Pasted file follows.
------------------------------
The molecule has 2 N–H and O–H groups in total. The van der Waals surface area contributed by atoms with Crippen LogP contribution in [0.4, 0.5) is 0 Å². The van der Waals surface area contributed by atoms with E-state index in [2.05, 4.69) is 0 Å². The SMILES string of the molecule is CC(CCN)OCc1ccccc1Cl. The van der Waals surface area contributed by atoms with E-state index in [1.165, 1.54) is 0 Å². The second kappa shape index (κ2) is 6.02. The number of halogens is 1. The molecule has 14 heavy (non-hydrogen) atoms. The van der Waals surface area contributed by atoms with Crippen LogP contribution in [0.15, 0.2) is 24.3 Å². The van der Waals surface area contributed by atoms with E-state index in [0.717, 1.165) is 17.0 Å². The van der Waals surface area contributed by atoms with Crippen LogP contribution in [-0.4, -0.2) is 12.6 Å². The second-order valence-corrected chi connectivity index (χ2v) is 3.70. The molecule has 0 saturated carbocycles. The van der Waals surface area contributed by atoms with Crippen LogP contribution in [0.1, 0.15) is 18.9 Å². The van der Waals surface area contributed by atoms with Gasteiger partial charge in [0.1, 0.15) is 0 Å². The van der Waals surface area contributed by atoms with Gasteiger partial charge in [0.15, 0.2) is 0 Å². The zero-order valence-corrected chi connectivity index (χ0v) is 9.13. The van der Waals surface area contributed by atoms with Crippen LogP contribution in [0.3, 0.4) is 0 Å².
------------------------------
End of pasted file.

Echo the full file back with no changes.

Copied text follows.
The molecule has 2 N–H and O–H groups in total. The van der Waals surface area contributed by atoms with Crippen LogP contribution in [0.4, 0.5) is 0 Å². The van der Waals surface area contributed by atoms with E-state index in [2.05, 4.69) is 0 Å². The SMILES string of the molecule is CC(CCN)OCc1ccccc1Cl. The van der Waals surface area contributed by atoms with E-state index in [1.165, 1.54) is 0 Å². The second kappa shape index (κ2) is 6.02. The number of halogens is 1. The molecule has 14 heavy (non-hydrogen) atoms. The van der Waals surface area contributed by atoms with Crippen LogP contribution in [0.15, 0.2) is 24.3 Å². The van der Waals surface area contributed by atoms with E-state index in [0.717, 1.165) is 17.0 Å². The van der Waals surface area contributed by atoms with Crippen LogP contribution in [-0.4, -0.2) is 12.6 Å². The second-order valence-corrected chi connectivity index (χ2v) is 3.70. The molecule has 0 saturated carbocycles. The van der Waals surface area contributed by atoms with Crippen LogP contribution in [0.1, 0.15) is 18.9 Å². The van der Waals surface area contributed by atoms with Gasteiger partial charge in [0.1, 0.15) is 0 Å². The van der Waals surface area contributed by atoms with Gasteiger partial charge in [0.15, 0.2) is 0 Å². The zero-order valence-corrected chi connectivity index (χ0v) is 9.13. The van der Waals surface area contributed by atoms with Crippen LogP contribution in [0.3, 0.4) is 0 Å².